Once again, someone is riding to the rescue of San Francisco’s long-neglected, long-endangered Old Mint.
The city's Office of Economic Workforce and Development announced yesterday that the onetime mint (San Francisco’s architectural equivalent of a sad puppy sitting in the rain and hoping someone will take him home) is now principally in the hands of the California Historical Society, who will spend the next 18 months assessing the building and concocting plans for the future.
A national landmarks since 1964, the mint at 5th and Mission is one of San Francisco’s grandest old buildings... and also one if its perennial civic messes. Designed by the fabulously named Alfred B. Mullet in 1874, it once held one-third of the nation’s gold reserves and produced 60 percent of the nation’s annual currency output.
But ever since the building closed to the public in 1994, it’s gone to seed. The city bought the building in 2003, but was unsure what to do with it. For nine years, the San Francisco Museum and Historical Society had plans to make a museum of it, but could never attract the capital. San Francisco finally pulled the plug on them last year.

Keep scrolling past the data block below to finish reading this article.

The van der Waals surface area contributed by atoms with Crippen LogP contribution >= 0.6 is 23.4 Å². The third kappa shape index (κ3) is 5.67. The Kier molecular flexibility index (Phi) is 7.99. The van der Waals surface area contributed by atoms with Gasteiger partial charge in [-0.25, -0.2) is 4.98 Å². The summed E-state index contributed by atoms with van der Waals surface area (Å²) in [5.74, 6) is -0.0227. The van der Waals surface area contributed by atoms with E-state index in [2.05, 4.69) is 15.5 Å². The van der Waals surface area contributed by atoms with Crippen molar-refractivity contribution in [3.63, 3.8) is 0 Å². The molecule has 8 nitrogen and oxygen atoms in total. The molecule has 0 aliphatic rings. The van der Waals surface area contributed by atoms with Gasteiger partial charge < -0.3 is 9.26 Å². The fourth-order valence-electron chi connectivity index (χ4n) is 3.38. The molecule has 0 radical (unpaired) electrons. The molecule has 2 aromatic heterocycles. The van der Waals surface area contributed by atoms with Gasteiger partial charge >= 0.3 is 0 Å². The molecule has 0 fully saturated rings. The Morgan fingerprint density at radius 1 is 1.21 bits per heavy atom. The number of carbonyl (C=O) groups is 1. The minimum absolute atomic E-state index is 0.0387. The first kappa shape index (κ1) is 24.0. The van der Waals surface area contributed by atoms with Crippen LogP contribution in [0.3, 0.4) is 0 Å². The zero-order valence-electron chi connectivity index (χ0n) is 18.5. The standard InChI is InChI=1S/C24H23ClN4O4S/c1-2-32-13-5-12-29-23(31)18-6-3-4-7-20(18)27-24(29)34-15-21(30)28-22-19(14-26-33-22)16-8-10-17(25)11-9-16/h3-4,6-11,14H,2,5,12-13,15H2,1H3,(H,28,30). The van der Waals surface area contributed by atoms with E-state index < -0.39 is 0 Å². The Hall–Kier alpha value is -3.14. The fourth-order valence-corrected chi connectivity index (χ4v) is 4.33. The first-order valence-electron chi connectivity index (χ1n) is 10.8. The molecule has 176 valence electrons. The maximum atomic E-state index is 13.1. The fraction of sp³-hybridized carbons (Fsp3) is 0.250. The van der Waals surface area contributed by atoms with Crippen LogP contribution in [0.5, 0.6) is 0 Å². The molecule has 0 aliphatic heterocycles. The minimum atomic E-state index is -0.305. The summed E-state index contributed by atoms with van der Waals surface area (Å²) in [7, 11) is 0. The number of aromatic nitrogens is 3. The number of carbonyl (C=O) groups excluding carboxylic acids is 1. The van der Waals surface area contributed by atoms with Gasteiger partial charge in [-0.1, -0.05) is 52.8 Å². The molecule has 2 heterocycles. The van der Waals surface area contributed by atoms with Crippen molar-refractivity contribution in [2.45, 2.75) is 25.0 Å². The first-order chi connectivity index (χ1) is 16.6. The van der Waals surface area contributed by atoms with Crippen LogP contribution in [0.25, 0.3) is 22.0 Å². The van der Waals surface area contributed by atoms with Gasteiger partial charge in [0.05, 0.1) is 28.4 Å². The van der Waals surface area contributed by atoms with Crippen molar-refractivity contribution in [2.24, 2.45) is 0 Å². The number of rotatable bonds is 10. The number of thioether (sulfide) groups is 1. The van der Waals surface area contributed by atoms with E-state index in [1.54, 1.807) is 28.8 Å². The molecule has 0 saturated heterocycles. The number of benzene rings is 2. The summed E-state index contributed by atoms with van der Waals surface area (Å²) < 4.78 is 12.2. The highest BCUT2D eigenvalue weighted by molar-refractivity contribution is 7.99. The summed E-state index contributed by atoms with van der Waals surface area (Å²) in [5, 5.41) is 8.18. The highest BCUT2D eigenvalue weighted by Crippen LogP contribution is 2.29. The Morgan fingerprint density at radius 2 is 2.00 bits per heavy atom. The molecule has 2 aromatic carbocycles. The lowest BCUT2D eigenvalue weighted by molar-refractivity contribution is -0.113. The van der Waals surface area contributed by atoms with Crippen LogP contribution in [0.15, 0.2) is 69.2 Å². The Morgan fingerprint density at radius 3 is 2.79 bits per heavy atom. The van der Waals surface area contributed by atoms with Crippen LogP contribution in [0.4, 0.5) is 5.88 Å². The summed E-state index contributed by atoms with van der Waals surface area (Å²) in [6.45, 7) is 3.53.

In 2015, the National Trust for Historic Preservation singled the mint out as "of the very few downtown buildings to survive the 1906 earthquake," adding that "the Granite Lady remains a commanding presence just south of Market Street."
But those accolades came by way of the Trust’s annual 11 Most Endangered Historic Places list, the mint’s second appearance on the unfortunate roster.
The California Historical Society, a non-profit predating the Old Mint by only three years itself, is based at 678 Mission Street, a historic building that was once the San Francisco Builder Exchange. While they dream up the perfect use for the prized structure , the Office of Workforce Development says it will continue to use the Old Mint as an event space.